Book review: The Golden Notebook

Posted by Bel. The time is 3.30pm here in Wellington, NZ.

I was looking forward to this book, as I recalled hearing of Doris Lessing's comments when she was presented with a Nobel Prize for Literature a year or so ago, at the age of nearly 90. (Basically, she was like, "So what? Took your effing time.")

But The Golden Notebook is not anywhere near as succinct or funny. It made my head swim and my mood increasingly sour as I plodded towards its conclusion. I berated myself for my compulsion to complete books - although it must said, there was something in this that kept me hanging on.

It tells the story (sort of) of Anna Wulf, through her various segmented diaries, and another interweaving section, telling her current life. One diary appears to be a re-telling of her life, fictionalised, reusing character names - which I found most confusing!! Much of the early part of the book focuses on idealistic political views and personal lifestyle choices; seemingly emerging from the dark cloud of World War II determined to improve the world (through Communist values, in this case) and with the early ripples of feminism.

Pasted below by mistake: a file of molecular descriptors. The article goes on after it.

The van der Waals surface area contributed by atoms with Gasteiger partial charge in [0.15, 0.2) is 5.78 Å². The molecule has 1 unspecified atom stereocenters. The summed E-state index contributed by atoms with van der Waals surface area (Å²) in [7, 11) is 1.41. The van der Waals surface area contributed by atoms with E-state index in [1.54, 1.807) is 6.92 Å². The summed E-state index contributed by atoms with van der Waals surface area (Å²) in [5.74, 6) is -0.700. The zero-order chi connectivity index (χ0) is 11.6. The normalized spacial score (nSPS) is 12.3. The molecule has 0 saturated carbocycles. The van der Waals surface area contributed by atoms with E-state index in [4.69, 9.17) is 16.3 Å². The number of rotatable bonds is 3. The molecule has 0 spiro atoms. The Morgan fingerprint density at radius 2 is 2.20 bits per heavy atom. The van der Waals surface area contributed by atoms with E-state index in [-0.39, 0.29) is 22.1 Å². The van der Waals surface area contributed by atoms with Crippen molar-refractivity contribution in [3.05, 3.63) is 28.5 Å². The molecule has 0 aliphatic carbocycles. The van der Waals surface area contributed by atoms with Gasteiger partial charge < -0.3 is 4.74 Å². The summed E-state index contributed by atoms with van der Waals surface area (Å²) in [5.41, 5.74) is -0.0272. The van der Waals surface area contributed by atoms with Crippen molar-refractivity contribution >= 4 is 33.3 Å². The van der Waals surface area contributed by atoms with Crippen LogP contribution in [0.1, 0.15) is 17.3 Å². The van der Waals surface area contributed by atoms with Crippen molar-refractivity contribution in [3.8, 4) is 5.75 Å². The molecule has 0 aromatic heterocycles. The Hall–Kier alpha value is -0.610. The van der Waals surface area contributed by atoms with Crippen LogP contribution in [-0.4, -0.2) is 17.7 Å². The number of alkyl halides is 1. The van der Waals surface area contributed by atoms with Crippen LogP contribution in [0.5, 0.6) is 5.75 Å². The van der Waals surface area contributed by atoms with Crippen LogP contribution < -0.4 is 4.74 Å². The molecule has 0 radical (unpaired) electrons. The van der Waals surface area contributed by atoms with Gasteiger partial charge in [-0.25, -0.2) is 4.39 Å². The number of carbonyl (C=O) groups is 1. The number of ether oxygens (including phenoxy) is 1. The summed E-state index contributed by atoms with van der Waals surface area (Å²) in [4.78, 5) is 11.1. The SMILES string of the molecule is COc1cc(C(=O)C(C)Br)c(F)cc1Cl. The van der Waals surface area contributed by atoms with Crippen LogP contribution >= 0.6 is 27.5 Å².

But by the end of the book, it seems to have spiralled down into a nasty self-fulfilling prophesy. All of Anna's previous scathing indictment on the futility of co-dependant male/female relationships comes to fruition in her inability to either relate to or release herself from men. Sigh.

Also: she kind of goes potty about her political beliefs (which earlier they'd been scathing about); the young bright-eyed son turns industrialist (which earlier they'd been scathing about); and her best friend and fellow singleton gets married and moves to the burbs (which earlier, OF COURSE, they'd been scathing about).

I threw the book down in a huff, wondering why it was a tome of such import and went scurrying to ask questions of your friend and mine, the interwebs. I came across a website called The Golden Notebook Project, where a group of feminists have done an interactive 'close reading' of the book, with each page reproduced online with their notes and discussions presented alongside.

The site is worth checking out if you have any interest in website design, because its features and functionality are pretty unique. It is very snazzy-looking as well as easy to use, and made me geek out a bit, I must admit. Also, it made me feel better about the book in general, because many of their reactions were similar - one reader made a wrap-up blog post about how she had to recover from spending so much time reading the brain-churning book by indulging in the kind of shallow romantic comedies she usually hated. Whew! Not just me then.


The Golden Notebook by Doris Lessing. Not recommended.
Published in 1962. Set in England/Africa, 1930s-50s.
#46 from 'The List'